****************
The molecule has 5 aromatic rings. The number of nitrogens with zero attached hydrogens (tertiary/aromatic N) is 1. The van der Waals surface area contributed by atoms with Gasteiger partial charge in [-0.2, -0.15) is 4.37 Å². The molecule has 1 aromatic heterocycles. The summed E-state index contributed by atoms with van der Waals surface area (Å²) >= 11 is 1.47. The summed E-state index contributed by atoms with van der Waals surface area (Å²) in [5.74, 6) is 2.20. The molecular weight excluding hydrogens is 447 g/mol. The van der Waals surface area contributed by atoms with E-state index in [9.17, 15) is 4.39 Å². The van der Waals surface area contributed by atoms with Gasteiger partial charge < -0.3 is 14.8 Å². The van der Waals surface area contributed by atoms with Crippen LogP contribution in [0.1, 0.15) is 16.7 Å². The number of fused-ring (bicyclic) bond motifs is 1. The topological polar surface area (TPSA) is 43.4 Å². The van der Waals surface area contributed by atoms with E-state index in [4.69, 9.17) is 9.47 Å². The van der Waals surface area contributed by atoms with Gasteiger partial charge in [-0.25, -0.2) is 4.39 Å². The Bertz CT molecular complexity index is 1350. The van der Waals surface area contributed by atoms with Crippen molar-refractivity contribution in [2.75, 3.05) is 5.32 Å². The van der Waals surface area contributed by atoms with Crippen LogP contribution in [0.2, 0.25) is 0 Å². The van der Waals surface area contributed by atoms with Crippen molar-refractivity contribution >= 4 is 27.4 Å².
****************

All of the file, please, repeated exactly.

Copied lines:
The molecule has 5 aromatic rings. The number of nitrogens with zero attached hydrogens (tertiary/aromatic N) is 1. The van der Waals surface area contributed by atoms with Gasteiger partial charge in [-0.2, -0.15) is 4.37 Å². The molecule has 1 aromatic heterocycles. The summed E-state index contributed by atoms with van der Waals surface area (Å²) >= 11 is 1.47. The summed E-state index contributed by atoms with van der Waals surface area (Å²) in [5.74, 6) is 2.20. The molecular weight excluding hydrogens is 447 g/mol. The van der Waals surface area contributed by atoms with E-state index in [9.17, 15) is 4.39 Å². The van der Waals surface area contributed by atoms with Gasteiger partial charge < -0.3 is 14.8 Å². The van der Waals surface area contributed by atoms with Crippen LogP contribution in [0.1, 0.15) is 16.7 Å². The number of fused-ring (bicyclic) bond motifs is 1. The topological polar surface area (TPSA) is 43.4 Å². The van der Waals surface area contributed by atoms with E-state index in [4.69, 9.17) is 9.47 Å². The van der Waals surface area contributed by atoms with Gasteiger partial charge in [-0.25, -0.2) is 4.39 Å². The Bertz CT molecular complexity index is 1350. The van der Waals surface area contributed by atoms with Crippen molar-refractivity contribution in [2.75, 3.05) is 5.32 Å². The van der Waals surface area contributed by atoms with Crippen LogP contribution in [0.2, 0.25) is 0 Å². The van der Waals surface area contributed by atoms with Crippen molar-refractivity contribution >= 4 is 27.4 Å².